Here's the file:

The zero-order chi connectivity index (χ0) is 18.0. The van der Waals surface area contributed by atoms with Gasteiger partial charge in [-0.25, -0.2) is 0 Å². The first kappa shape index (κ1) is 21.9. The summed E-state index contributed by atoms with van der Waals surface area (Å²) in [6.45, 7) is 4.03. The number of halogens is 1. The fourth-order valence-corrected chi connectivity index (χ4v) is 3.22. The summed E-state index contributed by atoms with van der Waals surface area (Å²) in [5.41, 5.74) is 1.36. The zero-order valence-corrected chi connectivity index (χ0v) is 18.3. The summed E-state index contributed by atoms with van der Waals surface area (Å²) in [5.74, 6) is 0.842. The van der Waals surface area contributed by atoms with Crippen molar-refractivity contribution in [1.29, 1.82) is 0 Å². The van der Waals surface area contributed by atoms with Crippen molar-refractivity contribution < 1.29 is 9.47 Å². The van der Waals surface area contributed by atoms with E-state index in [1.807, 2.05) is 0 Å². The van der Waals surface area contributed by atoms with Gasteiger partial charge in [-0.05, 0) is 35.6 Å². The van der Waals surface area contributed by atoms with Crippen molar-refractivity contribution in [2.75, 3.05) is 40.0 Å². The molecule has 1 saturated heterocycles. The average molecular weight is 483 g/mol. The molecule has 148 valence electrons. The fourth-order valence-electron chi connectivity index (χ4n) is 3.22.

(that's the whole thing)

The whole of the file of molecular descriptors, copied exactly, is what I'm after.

The zero-order chi connectivity index (χ0) is 18.0. The van der Waals surface area contributed by atoms with Gasteiger partial charge in [-0.25, -0.2) is 0 Å². The first kappa shape index (κ1) is 21.9. The summed E-state index contributed by atoms with van der Waals surface area (Å²) in [6.45, 7) is 4.03. The number of halogens is 1. The fourth-order valence-corrected chi connectivity index (χ4v) is 3.22. The summed E-state index contributed by atoms with van der Waals surface area (Å²) in [5.41, 5.74) is 1.36. The zero-order valence-corrected chi connectivity index (χ0v) is 18.3. The summed E-state index contributed by atoms with van der Waals surface area (Å²) in [5.74, 6) is 0.842. The van der Waals surface area contributed by atoms with Crippen molar-refractivity contribution in [1.29, 1.82) is 0 Å². The van der Waals surface area contributed by atoms with Crippen molar-refractivity contribution < 1.29 is 9.47 Å². The van der Waals surface area contributed by atoms with E-state index in [1.807, 2.05) is 0 Å². The van der Waals surface area contributed by atoms with Gasteiger partial charge in [-0.05, 0) is 35.6 Å². The van der Waals surface area contributed by atoms with Crippen molar-refractivity contribution in [2.75, 3.05) is 40.0 Å². The molecule has 1 saturated heterocycles. The average molecular weight is 483 g/mol. The molecule has 148 valence electrons. The fourth-order valence-electron chi connectivity index (χ4n) is 3.22.